Don’t forget to optimize your website content before building links. The better your website content has been prepared for search engines, the better the links to your website will work.

Update On Google's PageRank Sculpting

Google's Matt Cutts recently made a statement about the way Google now treats nofollow links. He said, they have made a change on how you can use the nofollow attribute which instruct some search engines that a hyperlink should not influence the link target's ranking in the search engine's index. So, does this mean PageRank sculpting on your website will still help to get a higher ranking on Google?

What is PageRank sculpting?

PageRank sculpting is the attempt to control the link power of one web page to another page of the same website. For instance, when Google finds a website with three links then the link power is evenly passed to all three links

Some webmasters thought that if a web page has a high PageRank of 8 then it shouldn't pass that PageRank power to reduce the effectiveness of certain types of search engine spam, thereby improving the quality of search engine results and preventing spamdexing from occurring.

For that reason, some webmasters started to use the rel=nofollow attribute for these links:

Links that are marked with the nofollow attribute shouldn't be followed by Google. That meant that the other links on the web page benefited more from the high PageRank of the page. As soon below:

In this example, link 1 passes no link power while link 2 and 3 each pass half of the available link power to the target page. The result is that the linked pages have a higher chance of getting listed in the search results.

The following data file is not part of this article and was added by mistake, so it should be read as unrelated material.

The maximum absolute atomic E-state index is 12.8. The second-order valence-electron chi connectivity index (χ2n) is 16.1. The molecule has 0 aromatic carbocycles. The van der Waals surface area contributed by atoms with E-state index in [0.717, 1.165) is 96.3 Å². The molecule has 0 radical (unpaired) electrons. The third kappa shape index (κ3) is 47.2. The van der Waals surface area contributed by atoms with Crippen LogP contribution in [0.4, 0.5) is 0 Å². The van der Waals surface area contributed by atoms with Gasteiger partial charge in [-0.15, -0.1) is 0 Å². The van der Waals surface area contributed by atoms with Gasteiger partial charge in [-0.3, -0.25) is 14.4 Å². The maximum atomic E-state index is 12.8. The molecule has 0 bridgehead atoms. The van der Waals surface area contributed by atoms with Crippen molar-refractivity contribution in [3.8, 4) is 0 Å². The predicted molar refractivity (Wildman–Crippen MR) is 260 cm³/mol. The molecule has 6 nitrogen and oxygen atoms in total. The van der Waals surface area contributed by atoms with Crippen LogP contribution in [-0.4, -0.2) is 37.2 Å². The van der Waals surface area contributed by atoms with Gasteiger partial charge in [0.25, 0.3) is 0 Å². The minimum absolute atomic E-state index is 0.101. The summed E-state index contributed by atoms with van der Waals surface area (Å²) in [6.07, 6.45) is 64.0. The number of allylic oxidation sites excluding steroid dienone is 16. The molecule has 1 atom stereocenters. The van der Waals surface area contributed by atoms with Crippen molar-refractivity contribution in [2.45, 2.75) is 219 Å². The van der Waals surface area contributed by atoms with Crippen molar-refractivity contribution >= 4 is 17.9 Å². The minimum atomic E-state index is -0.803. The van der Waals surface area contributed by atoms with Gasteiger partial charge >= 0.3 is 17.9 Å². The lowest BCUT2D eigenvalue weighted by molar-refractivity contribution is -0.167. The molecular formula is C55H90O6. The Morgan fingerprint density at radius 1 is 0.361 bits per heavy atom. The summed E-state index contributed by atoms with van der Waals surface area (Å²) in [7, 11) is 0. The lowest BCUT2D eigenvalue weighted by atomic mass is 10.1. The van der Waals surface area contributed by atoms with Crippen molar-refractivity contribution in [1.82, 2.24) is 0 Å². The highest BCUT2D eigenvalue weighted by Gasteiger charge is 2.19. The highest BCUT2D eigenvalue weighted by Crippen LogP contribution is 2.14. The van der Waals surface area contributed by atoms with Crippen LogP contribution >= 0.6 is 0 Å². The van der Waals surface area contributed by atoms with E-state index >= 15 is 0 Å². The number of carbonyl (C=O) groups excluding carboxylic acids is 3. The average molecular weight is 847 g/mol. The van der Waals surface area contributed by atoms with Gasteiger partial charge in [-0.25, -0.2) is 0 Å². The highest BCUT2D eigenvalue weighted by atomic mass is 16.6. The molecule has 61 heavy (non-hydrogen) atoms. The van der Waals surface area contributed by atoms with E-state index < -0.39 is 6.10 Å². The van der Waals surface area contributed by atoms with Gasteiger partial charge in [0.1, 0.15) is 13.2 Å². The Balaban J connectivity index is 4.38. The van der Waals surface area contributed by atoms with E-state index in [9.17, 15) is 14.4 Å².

Google disclosed that they had taken measures to mitigate the effects of PageRank sculpting by use of the nofollow attribute on links.

Link 1 still doesn't pass any link power but the link power of that link is simply discarded.

What does this mean for your website?

The change means that PageRank sculpting with the nofollow attribute does not work anymore and that it now makes sense to remove any nofollow links that go to your own website. You're just wasting link power by using the attribute for links to your own pages.

Do not waste your time by trying to manipulate the links on your web pages. Better concentrate on a good user experience with good web page content and an easy to understand website navigation. Websites with a good user experience usually get more links from other websites.

6 September 2009

Sites To Make Money While Creating Your Own Product

I just remembered one of my friends (Stanley) who made some cool cash while writing a comic books about his super heroes and decided to write this blog. He use to tell us about two brothers who are detectives (Dredo and Jackson) which was one of my favourites. One thing i like about Stanley is that, he is very good at drawing and telling his comic stories at the same time. Although you might not be interested in reading comic books, he will definitely make you read his story - that is how good he is. Everyone loved him because he is very charismatic in telling his comic stories. Now, you might want to hear more about Stanley and his comic books but he told us to keep it a top secret.

Stanley used his impressive drawings and stories to entertain us and realised he could take his talent to the next level. Some of us who are passionate about creating art works, writing books or maybe love to design just for fun. This is your chance to make money creating your own product. Thankfully, for many types of products, print-on-demand technologies have made it possible for anyone to create and sell goods over the Internet with little or no up-front costs.